“We’ve got a lot of ideas around using Brackets to bring a lot of our HTML efforts together, not only our core HTML products but also a lot of the W3C and WebKit work that we’re doing. Brackets is a great place to put tooling, that isn’t quite ready for mass consumption yet, but we could actually build extensions for something like Shaders where those people who are interested in it can get in and start playing around with it.

“The beauty of building on the web platform is that we can go wherever the web platform goes.”

Initial prototypes of Brackets ran entirely in the browser, which would be interesting for future versions of Adobe’s Creative Cloud as well as other scenarios, but Lehman said this got mixed reactions.

“While we believe that the future of development is heading towards the cloud, and the general consensus from developers is the same, we also heard that it is not ready yet. We decided to focus on a desktop version first, with the idea that towards the end of this year or beginning of next year we’ll start to supplement with other targets, whether it be in the cloud or  a tablet, or embedded in a tool like Edge,”

says Lehman. He adds that a browser-hosted Brackets could end up integrated with the PhoneGap Build site. PhoneGap Build is a service for compiling cross-platform HTML and JavaScript into mobile apps for a variety of devices.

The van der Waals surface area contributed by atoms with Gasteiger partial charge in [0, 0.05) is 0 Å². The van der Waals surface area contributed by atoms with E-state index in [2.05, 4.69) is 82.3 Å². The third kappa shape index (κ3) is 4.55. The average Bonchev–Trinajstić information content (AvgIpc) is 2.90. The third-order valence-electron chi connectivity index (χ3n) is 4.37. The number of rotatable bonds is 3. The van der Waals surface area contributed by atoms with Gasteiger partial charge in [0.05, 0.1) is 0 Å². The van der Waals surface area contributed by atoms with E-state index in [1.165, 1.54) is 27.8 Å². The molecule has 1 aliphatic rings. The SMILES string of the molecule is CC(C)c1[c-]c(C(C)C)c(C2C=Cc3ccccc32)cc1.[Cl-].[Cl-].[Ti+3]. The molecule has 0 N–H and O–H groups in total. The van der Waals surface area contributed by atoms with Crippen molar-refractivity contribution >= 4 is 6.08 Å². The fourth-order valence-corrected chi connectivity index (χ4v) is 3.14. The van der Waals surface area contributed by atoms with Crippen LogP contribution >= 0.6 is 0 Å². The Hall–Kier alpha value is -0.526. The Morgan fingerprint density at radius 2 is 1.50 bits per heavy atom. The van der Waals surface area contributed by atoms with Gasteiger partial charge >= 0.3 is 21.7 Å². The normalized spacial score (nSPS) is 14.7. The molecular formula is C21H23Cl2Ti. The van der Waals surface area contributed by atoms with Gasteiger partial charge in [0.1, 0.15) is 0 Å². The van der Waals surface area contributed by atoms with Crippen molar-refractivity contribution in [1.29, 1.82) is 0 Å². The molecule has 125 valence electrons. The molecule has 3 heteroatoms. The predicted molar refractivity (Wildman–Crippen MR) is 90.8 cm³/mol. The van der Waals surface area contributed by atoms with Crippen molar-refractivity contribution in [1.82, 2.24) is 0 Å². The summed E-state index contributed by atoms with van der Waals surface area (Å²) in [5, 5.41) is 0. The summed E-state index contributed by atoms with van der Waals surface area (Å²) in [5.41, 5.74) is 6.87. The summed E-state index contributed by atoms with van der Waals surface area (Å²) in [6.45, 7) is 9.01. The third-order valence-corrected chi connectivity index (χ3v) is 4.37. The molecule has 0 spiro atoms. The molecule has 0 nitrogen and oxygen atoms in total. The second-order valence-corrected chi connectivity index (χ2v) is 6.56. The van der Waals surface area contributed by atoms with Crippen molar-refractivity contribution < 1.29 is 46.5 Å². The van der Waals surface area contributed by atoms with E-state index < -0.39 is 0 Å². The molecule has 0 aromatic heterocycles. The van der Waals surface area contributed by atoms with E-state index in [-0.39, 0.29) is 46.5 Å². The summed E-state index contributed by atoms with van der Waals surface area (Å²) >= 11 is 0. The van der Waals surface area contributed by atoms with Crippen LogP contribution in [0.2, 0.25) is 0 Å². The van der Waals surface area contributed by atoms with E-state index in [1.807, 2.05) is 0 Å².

Since Brackets is built on Google’s Chrome/Chromium platform, what are the implications for cross-browser compatibility?

“There’s two pieces to it. There’s our container that Brackets runs in, and that is running on Chromium.

“The other part is that we have this live preview system which is tied directly to Chrome on the desktop. We happened to just start with Chrome, mostly because there is a remote debugging API that’s pretty fleshed out there.

“With Firefox and Internet Explorer, it’s a little bit different. We talked to Mozilla and they’re just now starting to work on that remote debugging API and trying to get it inline with where Chrome is, so we’re expecting to hear from them in August that they actually might have an API where we can start to build that same functionality, which is our intent.

“We’ve already started engaging with Microsoft about Internet Explorer. Right now their remote debugging API is somewhat private and in the form of a COM object which is not ideal coming from a JavaScript perspective, but we’ve showed them what we’re after, and we’ve started discussion of what a remote API from IE might look like that didn’t require COM. We’re exploring those options. Those are our priorities right now.